The operator authorized a front-end engineering and design (FEED) study to identify the requirements and risks associated with repairing the pipeline. Engineers determined that the pipeline could be repaired using an Oceaneering Smart Clamp to seal off the localized damaged area. Structural Smart Clamps have elastomeric seals and metal grips to stop the pipeline from leaking while also providing structural attachment to the parent pipeline. Such structural clamps are considered permanent repairs. When used to repair pipelines in water depths less than 1,000 ft (304 m), Smart Clamps are typically installed by divers. In deepwater applications, the clamps must have ROV-compatible bolts and actuating systems which require long fabrication lead times. To save time, the engineering team at Oceaneering, the pipeline repair contractor, immediately began working to modify an available, off-the-shelf, diver-installed structural Smart Clamp so it could be installed remotely in deepwater by a work-class ROV.
The damaged line was protected by a 4.6-mm layer of standard fusion-bonded epoxy (FBE) coating and a 4-in. layer of glass syntactic polyurethane (GSPU). GSPU is insulation material with high-strength hollow glass microspheres mixed in to provide improved thermal insulating properties. Special tooling would be required to clean the GSPU from the pipe, as it is difficult to remove.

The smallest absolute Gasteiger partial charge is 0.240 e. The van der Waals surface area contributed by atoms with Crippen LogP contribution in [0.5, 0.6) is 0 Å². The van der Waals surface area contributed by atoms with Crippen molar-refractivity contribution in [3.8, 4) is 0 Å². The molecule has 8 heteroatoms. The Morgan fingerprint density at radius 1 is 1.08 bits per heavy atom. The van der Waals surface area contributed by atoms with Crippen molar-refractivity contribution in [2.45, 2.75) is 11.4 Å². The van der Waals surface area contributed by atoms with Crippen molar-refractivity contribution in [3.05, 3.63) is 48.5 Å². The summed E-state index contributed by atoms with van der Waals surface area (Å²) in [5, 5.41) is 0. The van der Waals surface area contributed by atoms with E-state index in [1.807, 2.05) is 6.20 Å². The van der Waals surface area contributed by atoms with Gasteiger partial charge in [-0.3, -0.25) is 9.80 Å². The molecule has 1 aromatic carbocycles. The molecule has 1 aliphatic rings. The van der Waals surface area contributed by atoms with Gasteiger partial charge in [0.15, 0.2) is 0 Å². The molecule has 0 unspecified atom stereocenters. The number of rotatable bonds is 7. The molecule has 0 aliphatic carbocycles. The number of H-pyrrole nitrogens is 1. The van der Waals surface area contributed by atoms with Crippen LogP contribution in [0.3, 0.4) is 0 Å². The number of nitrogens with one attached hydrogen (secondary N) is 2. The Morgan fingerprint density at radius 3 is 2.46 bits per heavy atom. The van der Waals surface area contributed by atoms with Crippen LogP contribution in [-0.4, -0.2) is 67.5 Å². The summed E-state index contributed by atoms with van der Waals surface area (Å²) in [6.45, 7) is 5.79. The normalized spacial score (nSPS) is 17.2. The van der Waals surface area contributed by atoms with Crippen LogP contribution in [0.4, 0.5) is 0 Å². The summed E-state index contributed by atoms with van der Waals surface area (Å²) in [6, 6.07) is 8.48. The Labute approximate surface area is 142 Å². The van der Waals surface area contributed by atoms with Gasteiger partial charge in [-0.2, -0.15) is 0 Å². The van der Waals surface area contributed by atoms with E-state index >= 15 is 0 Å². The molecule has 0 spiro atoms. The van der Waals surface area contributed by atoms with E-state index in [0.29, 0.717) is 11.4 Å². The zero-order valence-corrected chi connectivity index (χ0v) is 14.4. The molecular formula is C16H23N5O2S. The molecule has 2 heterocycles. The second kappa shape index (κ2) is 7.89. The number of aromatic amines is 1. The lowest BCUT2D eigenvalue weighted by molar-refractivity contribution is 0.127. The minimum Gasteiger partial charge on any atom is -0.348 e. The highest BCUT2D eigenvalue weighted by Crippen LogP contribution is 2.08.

Staging repair equipment
Like many companies working in deepwater, the operator in West Africa had invested in pipeline repair equipment to have on hand for quick response to a pipeline failure. In this case, the operator had ROV tooling for FBE removal and the pipeline lift frames to raise the line above the seafloor at its shore base in West Africa. However, this equipment had not been maintained for several years and would need to be refurbished to perform repairs on the damaged line. The operator sent photographs of the equipment to the pipeline repair contractor, where engineers evaluated the equipment and ordered the required parts so that they could be on the ground in West Africa before the repair crew arrived.
|Pipeline repair contractor Oceaneering modified an off-the-shelf, diver-installed structural Smart Clamp so that it could be installed remotely in deepwater by a work-class ROV. (All images courtesy Oceaneering International Inc.)|